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Speaking following the launch of the National Cancer Strategy 2017-2026, Prof Bryan Hennessy, Clinical Lead of Cancer Trials Ireland, and Consultant Oncologist at Beaumont Hospital in Dublin, said the document’s implementation “could take us significantly closer to finding successful treatments for all types of cancer”.
He commented: “It acknowledges that cancer trials should be a core activity of cancer centres and recommends that they should be fully integrated into cancer care delivery. These actions will take cancer research to a new level. Cancer trials will not be outliers on the periphery, but central to the treatment options available to people with cancer.
“The target to double the number of people with cancer who can access cancer trials, from the current 3 per cent to 6 per cent will not only save the HSE millions of euro in drug costs (currently €6.5 million annually) it will provide more patients with access to promising new treatments that would otherwise not be available.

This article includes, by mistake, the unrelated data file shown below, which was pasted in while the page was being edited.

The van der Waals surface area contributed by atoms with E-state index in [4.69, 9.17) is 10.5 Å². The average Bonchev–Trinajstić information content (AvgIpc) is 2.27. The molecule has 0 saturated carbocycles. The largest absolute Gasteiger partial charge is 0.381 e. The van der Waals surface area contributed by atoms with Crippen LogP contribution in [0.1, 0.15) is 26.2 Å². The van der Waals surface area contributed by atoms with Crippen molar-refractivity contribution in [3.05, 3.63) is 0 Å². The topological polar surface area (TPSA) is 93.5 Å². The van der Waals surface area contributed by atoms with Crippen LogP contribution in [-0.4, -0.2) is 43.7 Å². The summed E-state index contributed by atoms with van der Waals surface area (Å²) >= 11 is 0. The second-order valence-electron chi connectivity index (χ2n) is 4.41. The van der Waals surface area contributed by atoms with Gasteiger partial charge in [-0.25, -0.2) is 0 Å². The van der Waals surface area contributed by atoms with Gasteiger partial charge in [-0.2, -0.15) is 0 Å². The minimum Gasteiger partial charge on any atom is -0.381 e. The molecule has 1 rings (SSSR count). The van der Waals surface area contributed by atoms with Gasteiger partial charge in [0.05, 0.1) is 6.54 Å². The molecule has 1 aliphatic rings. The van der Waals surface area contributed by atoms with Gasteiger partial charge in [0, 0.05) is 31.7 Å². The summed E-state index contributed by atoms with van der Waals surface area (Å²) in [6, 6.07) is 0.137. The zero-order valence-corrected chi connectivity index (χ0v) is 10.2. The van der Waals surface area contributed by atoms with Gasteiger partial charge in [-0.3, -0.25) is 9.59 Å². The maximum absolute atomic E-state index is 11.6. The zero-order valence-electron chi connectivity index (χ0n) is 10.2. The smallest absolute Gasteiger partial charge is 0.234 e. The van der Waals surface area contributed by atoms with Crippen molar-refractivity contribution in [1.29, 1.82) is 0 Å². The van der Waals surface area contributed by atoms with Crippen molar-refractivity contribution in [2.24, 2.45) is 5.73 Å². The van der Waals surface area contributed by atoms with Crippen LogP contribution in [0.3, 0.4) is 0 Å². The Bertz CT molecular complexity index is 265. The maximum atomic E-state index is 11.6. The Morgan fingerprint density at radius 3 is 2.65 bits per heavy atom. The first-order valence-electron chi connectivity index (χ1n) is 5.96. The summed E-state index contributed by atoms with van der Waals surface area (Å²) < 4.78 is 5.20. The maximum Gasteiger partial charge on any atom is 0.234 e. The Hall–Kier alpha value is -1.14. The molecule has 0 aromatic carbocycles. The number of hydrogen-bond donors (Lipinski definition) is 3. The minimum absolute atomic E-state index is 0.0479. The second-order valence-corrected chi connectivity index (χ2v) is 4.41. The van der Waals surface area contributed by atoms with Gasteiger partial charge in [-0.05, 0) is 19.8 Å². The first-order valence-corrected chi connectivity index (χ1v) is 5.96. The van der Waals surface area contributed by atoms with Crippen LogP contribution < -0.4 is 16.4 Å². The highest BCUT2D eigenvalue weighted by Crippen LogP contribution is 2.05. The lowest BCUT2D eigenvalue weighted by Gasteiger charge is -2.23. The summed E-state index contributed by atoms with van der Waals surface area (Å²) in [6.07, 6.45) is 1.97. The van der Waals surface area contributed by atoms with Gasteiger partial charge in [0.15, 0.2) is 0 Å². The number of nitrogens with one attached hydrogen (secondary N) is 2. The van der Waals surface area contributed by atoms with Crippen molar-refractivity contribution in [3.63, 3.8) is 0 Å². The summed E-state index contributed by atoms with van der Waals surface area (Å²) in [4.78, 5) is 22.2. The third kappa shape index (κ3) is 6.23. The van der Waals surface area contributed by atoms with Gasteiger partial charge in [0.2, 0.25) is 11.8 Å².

“We are very pleased that the strategy recommends establishing a National Cancer Research Group, which can maximise the impact of Ireland’s collective investment in cancer research. We look forward to working with our colleagues at the National Cancer Control Programme (NCCP) to get the Group up and running without delay.”
There are almost 100 open cancer trials recruiting patients in Ireland. A further 50 trials are under way but have completed their recruitment phase. There are up to 6,000 patients involved in all of these trials.
Meanwhile, the Irish Pharmaceutical Healthcare Association (IPHA) has said a “timely reimbursement system” must be in place if the strategy is to deliver on its objectives.
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